After asking my specific location, my dad said a hasty goodbye and within minutes was by my side, hugging me profusely and repeatedly thanking the kind neighbor. In fact, I could swear I saw tears in his eyes.

There may have been some tears in my eyes as well, but if so, they were tears of relief. Relief that my father was not angry or even dismayed about my inability to hold onto a car for more than a few months at a time. Hooray! I thought, no lecture. Is now a good time to ask him to front me the cash for another car, I wondered?

It wasn't until years later, when I became a parent myself, that I understood my father's calm and affectionate demeanor. In a situation like this, often a child can only see what has been lost. Parents, on the other hand, are blind to material loss when faced with the possibility of injury to their child.

Now I understand that my father's heart only had room for love and gratitude that day. His daughter was safe, his daughter was unharmed. What more could one ask?

[INVITATION: All elders, 50 and older, are welcome to submit stories for this blog. They can be fiction, non-fiction, poetry, memoir, etc. Instructions for submitting are here.]

Posted by Ronni Bennett at 05:30 AM | Permalink | Email this post


Hi Rita,

I enjoyed your story and especially liked how the excitement grew as the Fire Engine approached.

I know exactly how your dad felt about you being safe and sound and the car a burning hulk.I know he breathed a sigh of relief and thanked God you were all right.

One Summer our whole family (except Jerry) was at the shore and the police came pounding on our door to tell us that there had been a fire at our house and all I could think of was "Where is Jerry?Is our son all right?"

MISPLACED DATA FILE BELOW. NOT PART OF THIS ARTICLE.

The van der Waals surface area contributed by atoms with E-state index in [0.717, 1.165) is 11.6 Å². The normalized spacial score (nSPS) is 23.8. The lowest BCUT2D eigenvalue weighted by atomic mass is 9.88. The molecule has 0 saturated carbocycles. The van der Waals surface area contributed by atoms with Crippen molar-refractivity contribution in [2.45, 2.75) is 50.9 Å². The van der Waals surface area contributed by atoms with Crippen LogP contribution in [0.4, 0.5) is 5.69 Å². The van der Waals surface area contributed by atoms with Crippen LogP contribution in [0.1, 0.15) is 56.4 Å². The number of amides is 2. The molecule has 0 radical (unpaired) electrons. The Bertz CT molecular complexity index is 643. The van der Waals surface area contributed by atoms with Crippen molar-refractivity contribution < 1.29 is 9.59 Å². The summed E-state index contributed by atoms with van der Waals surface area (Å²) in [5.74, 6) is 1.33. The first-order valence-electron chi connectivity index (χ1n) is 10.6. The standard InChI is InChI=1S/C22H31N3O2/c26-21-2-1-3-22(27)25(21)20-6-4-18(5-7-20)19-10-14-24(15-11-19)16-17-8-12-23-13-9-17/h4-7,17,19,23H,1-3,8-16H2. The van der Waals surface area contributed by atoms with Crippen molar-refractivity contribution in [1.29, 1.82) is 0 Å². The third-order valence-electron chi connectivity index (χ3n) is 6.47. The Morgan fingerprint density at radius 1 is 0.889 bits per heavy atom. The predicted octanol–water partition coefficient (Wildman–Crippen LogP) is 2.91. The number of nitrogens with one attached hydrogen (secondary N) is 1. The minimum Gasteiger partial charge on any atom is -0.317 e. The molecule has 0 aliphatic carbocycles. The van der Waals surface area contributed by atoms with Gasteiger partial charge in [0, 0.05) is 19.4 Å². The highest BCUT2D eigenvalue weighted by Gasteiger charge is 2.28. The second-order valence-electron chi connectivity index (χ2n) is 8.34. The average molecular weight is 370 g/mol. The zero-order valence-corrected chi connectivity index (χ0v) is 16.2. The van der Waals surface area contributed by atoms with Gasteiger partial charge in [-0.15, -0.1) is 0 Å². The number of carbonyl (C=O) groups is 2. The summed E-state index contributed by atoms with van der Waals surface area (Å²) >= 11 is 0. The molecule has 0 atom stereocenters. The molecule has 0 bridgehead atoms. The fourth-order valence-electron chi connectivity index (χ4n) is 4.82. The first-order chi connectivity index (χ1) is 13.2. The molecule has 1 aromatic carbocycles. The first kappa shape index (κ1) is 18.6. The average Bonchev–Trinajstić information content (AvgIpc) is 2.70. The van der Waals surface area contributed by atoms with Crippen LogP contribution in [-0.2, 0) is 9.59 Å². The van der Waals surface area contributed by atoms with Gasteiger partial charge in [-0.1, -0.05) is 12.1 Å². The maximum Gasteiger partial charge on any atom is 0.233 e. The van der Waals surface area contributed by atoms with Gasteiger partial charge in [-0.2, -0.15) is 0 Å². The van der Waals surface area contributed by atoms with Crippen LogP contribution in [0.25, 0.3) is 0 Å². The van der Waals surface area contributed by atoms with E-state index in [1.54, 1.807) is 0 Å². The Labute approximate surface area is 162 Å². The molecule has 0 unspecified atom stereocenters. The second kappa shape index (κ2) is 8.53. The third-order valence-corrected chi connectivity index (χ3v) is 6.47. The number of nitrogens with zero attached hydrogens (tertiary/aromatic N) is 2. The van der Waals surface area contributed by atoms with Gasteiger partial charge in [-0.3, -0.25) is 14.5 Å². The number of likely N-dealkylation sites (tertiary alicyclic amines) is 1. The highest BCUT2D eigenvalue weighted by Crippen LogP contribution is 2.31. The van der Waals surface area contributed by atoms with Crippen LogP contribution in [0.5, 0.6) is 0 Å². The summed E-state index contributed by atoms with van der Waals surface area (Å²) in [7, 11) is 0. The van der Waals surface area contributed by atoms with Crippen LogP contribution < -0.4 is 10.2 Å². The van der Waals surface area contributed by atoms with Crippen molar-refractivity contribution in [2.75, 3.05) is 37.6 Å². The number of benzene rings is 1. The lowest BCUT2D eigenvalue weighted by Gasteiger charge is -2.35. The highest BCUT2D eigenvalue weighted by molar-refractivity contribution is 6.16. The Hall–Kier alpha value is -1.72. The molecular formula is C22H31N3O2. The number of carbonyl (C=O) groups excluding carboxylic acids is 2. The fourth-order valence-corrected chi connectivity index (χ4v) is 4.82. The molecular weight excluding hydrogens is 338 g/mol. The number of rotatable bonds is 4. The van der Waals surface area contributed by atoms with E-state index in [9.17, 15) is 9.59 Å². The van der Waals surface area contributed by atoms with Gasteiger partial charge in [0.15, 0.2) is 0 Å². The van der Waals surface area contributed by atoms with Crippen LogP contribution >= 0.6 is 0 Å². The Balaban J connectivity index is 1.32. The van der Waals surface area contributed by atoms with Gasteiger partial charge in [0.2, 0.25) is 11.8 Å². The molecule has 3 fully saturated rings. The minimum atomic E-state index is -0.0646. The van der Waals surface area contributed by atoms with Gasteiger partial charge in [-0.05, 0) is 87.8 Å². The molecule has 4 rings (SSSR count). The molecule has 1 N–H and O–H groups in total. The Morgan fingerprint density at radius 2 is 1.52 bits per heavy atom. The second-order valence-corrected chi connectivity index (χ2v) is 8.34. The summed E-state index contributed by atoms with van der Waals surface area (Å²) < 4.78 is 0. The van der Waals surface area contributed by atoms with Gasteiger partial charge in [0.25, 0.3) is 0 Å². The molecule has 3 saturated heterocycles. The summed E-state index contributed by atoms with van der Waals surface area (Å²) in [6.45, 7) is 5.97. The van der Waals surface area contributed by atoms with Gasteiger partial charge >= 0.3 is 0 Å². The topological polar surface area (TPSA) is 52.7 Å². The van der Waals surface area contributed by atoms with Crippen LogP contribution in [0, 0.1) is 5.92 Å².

Only much later when we knew he had escaped unharmed did we even give a thought to the damage in the house. That's just the way parents think.

I hope you have more stories to tell. I liked this one very much....

Corvair was the car that Ralph Nader used as an example of UNSAFE AT ANY SPEED which preceded laws to make all cars safer. You were lucky to escape unharmed, and your parents were wonderful in placing your welfare above the loss of material goods. Bravo.

You hit the nail on the head with this great story! How great that you remember this so well. Spoken from someone with two young drivers in the family, 25 and 19! One more to go!

Great scene, wonderful writing..nice to read "good" things about parenting..keep 'em coming..

At the age of seventeen, I had a similar experience. And afterwards my father didn't even bring it up in spite of the fact that it was entirely my doing, losing control while I was trying to peel rubber around a wet corner.

And I would have rolled the car too, except for sideswiping a parked station wagon.

I was AMAZED at Dad's reaction -- and very thankful.

Did you live in Norristown, PA?
I visited a friend there a couple of times.
And I've killed a couple of cars. My husband was more concerned about clearing up details than about me.

Aren't parents wonderful? The unconditional love they give allows them to overlook the things children do wrong.